London (CNN)A senior UK government figure has defended Prime Minister Boris Johnson’s approach to the coronavirus pandemic, following a wide-ranging critique in the Sunday Times newspaper.
Cabinet minister Michael Gove described the Sunday Times piece — which reported that Johnson had missed five emergency meetings on the virus and accused the government of failing to order protective equipment or heed scientists’ warnings — as “off beam.”
“The idea that the Prime Minister skipped meetings that were vital to our response to the coronavirus, I think is grotesque,” Gove told Sophy Ridge on Sky News on Sunday.
“The truth is that there were meetings across government, some of which were chaired by the Health Secretary, some by other ministers, but the Prime Minister took all major decisions,” said Gove.
“Nobody can say that the Prime Minister wasn’t throwing heart and soul into fighting this virus. His leadership has been clear. He’s been inspirational at times.”
Speaking later on the BBC’s The Andrew Marr Show, Gove acknowledged that Johnson had not attended the five Cobra meetings but said this was not unusual since such meetings were usually led by the relevant Secretary of State.
Cobra is the colloquial name given to interdepartmental meetings in the Cabinet Office Briefing Room “A.” Because of the serious nature of these meetings, they are usually chaired by the PM or another senior minister.
Johnson first chaired a Cobra meeting on coronavirus on March 2.
Gove added that the Sunday Times article was using this information “out of context” and “whipped [it] up in order to create a ‘j’accuse’ narrative.”
The Sunday Times report also stated that a number of opportunities to reduce the impact of the pandemic had been missed by the UK government in January, February and March.
The government has been criticized over shortages of personal protective equipment for frontline health and social care workers and a slow start to testing for the virus.
Stocks of clinical gowns to protect health workers from coronavirus in the UK are “drawn down,” Gove told the BBC’s Andrew Marr, but he defended the government’s response.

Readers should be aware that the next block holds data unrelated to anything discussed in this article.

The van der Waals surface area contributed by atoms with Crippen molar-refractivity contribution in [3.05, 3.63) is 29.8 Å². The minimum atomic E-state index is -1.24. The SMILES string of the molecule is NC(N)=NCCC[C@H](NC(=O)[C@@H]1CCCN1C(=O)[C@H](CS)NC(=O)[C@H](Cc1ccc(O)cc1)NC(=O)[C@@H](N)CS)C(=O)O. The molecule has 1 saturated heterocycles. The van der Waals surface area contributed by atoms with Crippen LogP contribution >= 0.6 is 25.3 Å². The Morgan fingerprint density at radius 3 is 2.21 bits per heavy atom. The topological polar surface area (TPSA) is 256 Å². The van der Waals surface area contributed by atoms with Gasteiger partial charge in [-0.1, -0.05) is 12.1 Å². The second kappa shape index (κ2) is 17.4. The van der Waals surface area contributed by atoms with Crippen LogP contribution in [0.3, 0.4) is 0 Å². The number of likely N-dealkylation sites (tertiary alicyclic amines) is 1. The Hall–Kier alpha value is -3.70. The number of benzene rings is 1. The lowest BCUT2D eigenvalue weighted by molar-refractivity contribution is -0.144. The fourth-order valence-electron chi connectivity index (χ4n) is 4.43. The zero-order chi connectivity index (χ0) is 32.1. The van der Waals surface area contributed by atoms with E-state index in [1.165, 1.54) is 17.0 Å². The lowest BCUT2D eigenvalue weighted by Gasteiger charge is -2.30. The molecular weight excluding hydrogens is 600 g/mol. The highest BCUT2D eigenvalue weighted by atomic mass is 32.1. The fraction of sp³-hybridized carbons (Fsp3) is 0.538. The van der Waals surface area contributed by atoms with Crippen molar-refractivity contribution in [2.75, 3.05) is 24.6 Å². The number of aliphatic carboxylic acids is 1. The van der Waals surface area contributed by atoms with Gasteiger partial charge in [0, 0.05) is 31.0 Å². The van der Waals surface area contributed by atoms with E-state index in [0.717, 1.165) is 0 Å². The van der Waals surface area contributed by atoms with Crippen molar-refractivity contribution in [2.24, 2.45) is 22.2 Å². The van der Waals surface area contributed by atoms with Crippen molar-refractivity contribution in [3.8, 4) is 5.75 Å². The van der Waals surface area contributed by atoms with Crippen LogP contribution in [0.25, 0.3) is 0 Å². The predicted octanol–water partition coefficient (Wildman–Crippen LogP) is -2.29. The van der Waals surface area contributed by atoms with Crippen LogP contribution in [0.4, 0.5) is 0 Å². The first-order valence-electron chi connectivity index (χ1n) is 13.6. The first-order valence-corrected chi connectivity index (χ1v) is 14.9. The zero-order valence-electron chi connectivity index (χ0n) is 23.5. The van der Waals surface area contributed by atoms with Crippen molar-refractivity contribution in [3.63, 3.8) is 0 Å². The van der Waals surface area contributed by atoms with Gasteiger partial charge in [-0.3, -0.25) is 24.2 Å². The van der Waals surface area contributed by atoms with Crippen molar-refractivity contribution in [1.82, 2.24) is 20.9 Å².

“We had stocks, we built them up for a flu pandemic, they were augmented by the stocks we had for a No Deal Brexit. But it is the case (…) that those stocks are drawn down,” he said.
Gove added that “new PPE [personal protective equipment] is coming in this weekend from Turkey” on top of 25 million gowns from China “secured” by the British Ambassador in Beijing.
On Saturday, Secretary of State Robert Jenrick said “a very large consignment of PPE is due to arrive” on Sunday from Turkey, “which amounts to 84 tons of PPE” and includes 400,000 clinical gowns.
However, it is unclear if the shipment from Turkey has taken place as hoped for. Shipments of PPE from Turkey require special export permits from the Health Ministry after the country banned exports of such items.
Speaking to Sky’s Sophy Ridge, Gove said the shipment from Turkey comprised “tens of thousands of gowns.”
On Friday, NHS Providers — an organization that represents NHS hospitals — warned that there was a “critical” shortage of clinical gowns in the UK. According to the organization, some hospitals will “run out of fully fluid repellent gowns this weekend” and will be forced to use the “highest possible level of alternative” protective equipment.
A Downing Street spokesperson said in a statement Sunday that the government had been “working day and night to battle against coronavirus, delivering a strategy designed at all times to protect our NHS and save lives,” and guided by medical and scientific expertise.
“Our response has ensured that the NHS has been given all the support it needs to ensure everyone requiring treatment has received it, as well as providing protection to businesses and reassurance to workers,” the statement said.
“The Prime Minister has been at the helm of the response to this, providing leadership during this hugely challenging period for the whole nation.”